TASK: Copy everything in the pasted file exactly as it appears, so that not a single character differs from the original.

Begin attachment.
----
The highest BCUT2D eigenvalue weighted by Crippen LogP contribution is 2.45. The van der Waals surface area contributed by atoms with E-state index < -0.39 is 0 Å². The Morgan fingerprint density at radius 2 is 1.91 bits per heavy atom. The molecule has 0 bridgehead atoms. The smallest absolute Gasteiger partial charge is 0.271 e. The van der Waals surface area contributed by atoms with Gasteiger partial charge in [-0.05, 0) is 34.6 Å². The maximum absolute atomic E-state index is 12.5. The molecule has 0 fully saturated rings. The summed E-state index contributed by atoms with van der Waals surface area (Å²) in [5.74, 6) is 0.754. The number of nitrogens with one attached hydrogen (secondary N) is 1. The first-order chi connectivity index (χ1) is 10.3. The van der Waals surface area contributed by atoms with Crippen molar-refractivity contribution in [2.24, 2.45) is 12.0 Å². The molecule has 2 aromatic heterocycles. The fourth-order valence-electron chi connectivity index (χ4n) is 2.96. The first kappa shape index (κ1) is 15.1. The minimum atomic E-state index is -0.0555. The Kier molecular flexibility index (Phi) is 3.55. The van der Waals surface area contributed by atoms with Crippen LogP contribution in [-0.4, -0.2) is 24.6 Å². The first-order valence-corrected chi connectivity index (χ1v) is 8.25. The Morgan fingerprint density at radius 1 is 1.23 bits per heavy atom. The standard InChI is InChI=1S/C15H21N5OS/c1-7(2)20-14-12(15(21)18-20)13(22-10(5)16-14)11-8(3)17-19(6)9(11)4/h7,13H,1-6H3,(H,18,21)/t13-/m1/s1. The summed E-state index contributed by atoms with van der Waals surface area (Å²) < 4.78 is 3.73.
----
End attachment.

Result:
The highest BCUT2D eigenvalue weighted by Crippen LogP contribution is 2.45. The van der Waals surface area contributed by atoms with E-state index < -0.39 is 0 Å². The Morgan fingerprint density at radius 2 is 1.91 bits per heavy atom. The molecule has 0 bridgehead atoms. The smallest absolute Gasteiger partial charge is 0.271 e. The van der Waals surface area contributed by atoms with Gasteiger partial charge in [-0.05, 0) is 34.6 Å². The maximum absolute atomic E-state index is 12.5. The molecule has 0 fully saturated rings. The summed E-state index contributed by atoms with van der Waals surface area (Å²) in [5.74, 6) is 0.754. The number of nitrogens with one attached hydrogen (secondary N) is 1. The first-order chi connectivity index (χ1) is 10.3. The van der Waals surface area contributed by atoms with Crippen molar-refractivity contribution in [2.24, 2.45) is 12.0 Å². The molecule has 2 aromatic heterocycles. The fourth-order valence-electron chi connectivity index (χ4n) is 2.96. The first kappa shape index (κ1) is 15.1. The minimum atomic E-state index is -0.0555. The Kier molecular flexibility index (Phi) is 3.55. The van der Waals surface area contributed by atoms with Crippen LogP contribution in [-0.4, -0.2) is 24.6 Å². The first-order valence-corrected chi connectivity index (χ1v) is 8.25. The Morgan fingerprint density at radius 1 is 1.23 bits per heavy atom. The standard InChI is InChI=1S/C15H21N5OS/c1-7(2)20-14-12(15(21)18-20)13(22-10(5)16-14)11-8(3)17-19(6)9(11)4/h7,13H,1-6H3,(H,18,21)/t13-/m1/s1. The summed E-state index contributed by atoms with van der Waals surface area (Å²) < 4.78 is 3.73.